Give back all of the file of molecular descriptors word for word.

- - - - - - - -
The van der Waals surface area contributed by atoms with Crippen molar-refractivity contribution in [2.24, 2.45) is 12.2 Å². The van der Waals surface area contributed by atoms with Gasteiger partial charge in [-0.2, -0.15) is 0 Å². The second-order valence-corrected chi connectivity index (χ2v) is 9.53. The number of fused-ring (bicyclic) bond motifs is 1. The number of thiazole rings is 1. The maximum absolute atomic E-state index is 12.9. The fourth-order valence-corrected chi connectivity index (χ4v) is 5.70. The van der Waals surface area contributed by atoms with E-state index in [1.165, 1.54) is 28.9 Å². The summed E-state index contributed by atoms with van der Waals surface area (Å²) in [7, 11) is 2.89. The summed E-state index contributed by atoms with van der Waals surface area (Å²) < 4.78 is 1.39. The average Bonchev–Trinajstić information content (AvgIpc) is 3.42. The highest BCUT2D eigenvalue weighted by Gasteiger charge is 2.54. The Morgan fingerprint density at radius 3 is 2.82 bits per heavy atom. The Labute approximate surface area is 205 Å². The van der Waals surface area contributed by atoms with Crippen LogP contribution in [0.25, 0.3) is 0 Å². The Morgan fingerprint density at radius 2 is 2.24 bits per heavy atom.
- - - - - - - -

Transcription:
The van der Waals surface area contributed by atoms with Crippen molar-refractivity contribution in [2.24, 2.45) is 12.2 Å². The van der Waals surface area contributed by atoms with Gasteiger partial charge in [-0.2, -0.15) is 0 Å². The second-order valence-corrected chi connectivity index (χ2v) is 9.53. The number of fused-ring (bicyclic) bond motifs is 1. The number of thiazole rings is 1. The maximum absolute atomic E-state index is 12.9. The fourth-order valence-corrected chi connectivity index (χ4v) is 5.70. The van der Waals surface area contributed by atoms with E-state index in [1.165, 1.54) is 28.9 Å². The summed E-state index contributed by atoms with van der Waals surface area (Å²) in [7, 11) is 2.89. The summed E-state index contributed by atoms with van der Waals surface area (Å²) < 4.78 is 1.39. The average Bonchev–Trinajstić information content (AvgIpc) is 3.42. The highest BCUT2D eigenvalue weighted by Gasteiger charge is 2.54. The Morgan fingerprint density at radius 3 is 2.82 bits per heavy atom. The Labute approximate surface area is 205 Å². The van der Waals surface area contributed by atoms with Crippen LogP contribution in [0.25, 0.3) is 0 Å². The Morgan fingerprint density at radius 2 is 2.24 bits per heavy atom.